Experts agree that disrupted prosody is one potential characteristic differentiating childhood apraxia of speech (CAS) from phonological disorder. Studies suggest difficulty marking stress persists longer in children with CAS versus those with other types of speech delay.1 These children are perceived by listeners as having less accurate stress marking than children with other phonological disorders.2
Supported in Research
Prosody manipulation is an element of variable practice that – according to principles of motor learning – may enhance a child’s ability to adjust movements needed to produce an intelligible utterance.
In 2010, Ballard et al. proposed a treatment for CAS emphasizing prosody.3 They found that manipulating prosody in novel and varied three-syllable sequences resulted in generalization to less complex 3-syllable sequences. Contrary to expectations, the intervention also generalized to more complex 4-syllable sequences. A follow-up study in 2014 found generalization of effects to untreated words.4
These studies highlight the value of integrating prosody into therapy as soon as possible.
Activities That Encourage Prosody
1. Songs and Fingerplays
These provide a natural context for manipulating duration, loudness, and pitch. Depending on age, the focus may be limited to one aspect, such as duration, to mark stress. A target word or phrase that the child is working on for accuracy may be embedded in the song, allowing for work on accuracy as well as prosody.
2. Toys that Provide Auditory Feedback
Simple microphones from the novelty toy bin and more sophisticated versions that can be used with an app encourage prosody in children. Tap on drums or bongos to reinforce syllables and loudness.
3. Action Figures, Dolls, and Stuffed Animals
Children can use different voices to pretend to be different characters, varying pitch, loudness, voice quality, etc. as part of imaginative play. Target words and phrases can be integrated into the play theme.
4. Board Games
Imitate different voices or rate of speech as the child moves a game piece around the board. Ask questions using contrastive stress, “Is it YOUR turn, or MY turn?”, or, “Does your character have BLUE eyes?”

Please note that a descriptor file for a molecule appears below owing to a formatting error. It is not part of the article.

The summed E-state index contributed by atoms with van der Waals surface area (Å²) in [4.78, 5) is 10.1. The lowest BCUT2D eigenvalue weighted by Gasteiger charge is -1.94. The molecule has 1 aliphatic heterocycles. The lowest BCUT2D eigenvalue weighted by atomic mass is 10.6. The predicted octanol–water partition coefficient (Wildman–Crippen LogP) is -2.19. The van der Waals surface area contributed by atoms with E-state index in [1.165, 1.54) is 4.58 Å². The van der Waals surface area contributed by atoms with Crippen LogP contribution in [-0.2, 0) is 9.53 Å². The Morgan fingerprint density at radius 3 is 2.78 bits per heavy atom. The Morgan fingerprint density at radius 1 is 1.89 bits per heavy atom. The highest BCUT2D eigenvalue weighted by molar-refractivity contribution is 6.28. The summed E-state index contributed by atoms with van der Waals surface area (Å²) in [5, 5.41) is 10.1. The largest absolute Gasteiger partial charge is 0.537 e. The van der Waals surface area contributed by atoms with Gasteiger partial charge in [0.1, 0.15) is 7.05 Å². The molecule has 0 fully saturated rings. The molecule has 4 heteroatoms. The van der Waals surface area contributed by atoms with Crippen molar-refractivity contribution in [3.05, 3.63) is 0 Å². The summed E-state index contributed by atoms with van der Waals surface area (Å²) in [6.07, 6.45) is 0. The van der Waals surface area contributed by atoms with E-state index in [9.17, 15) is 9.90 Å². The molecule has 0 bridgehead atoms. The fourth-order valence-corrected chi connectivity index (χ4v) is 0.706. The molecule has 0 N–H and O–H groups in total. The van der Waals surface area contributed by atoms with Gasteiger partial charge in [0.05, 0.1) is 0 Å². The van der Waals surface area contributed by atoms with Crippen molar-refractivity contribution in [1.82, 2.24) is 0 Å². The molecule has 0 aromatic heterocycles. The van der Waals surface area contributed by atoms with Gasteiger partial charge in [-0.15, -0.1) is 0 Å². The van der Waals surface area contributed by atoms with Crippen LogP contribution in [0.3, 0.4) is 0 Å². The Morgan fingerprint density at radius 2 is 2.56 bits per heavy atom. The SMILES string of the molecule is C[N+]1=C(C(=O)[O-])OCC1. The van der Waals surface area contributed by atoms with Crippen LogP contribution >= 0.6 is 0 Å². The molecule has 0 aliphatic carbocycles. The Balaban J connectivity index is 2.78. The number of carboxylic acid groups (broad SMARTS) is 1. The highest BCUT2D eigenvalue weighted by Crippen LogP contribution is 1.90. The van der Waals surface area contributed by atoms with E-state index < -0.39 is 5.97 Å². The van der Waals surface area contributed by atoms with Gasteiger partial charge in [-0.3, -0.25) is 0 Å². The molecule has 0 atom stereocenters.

With emerging readers, keep it simple. Have them participate in a cloze activity (complete a sentence) using expression to convey emotion, emphasis, or the character’s voice. For example, in the Eric Carle book Have You Seen My Cat?, the child can help by saying, “Have YOU seen my cat?”, or, “THAT is not my cat!”
With children who are readers, point out opportunities where prosody can add interest to what they are reading. Use books at a level slightly below their reading level so they can practice adding in the prosodic variation.
Start using these activities as a fun way to incorporate prosody into therapy and see how direct work on prosody results in improvements that go beyond the practiced targets!
- Velleman SL, Shriberg LD. (1999). Metrical analysis of the speech of children with suspected developmental apraxia of speech. JSLHR, 42, 1444-1460
- Munson B, Bjorm EM, Windsor J. (2003). Acoustic and perceptual correlates of stress in nonwords produced by children with suspected developmental apraxia of speech and children with phonological disorder. JSLHR, 46, 189-292.
- Ballard KJ, Robin D, McCabe P, McDonald J. (2010). A treatment for dysprosody in childhood apraxia of speech. JSLHR, 53, 1227-1245.
- Thomas DC, McCabe P, Ballard KJ (2014). Rapid Syllable Transitions (ReST) treatment for Childhood Apraxia of Speech: the effect of lower dose-frequency. J Commun Disord. Sep-Oct;51:29-42.
- American Speech-Language-Hearing Association. (2007). Childhood Apraxia of Speech [Position Statement]. Available from www.asha.org/policy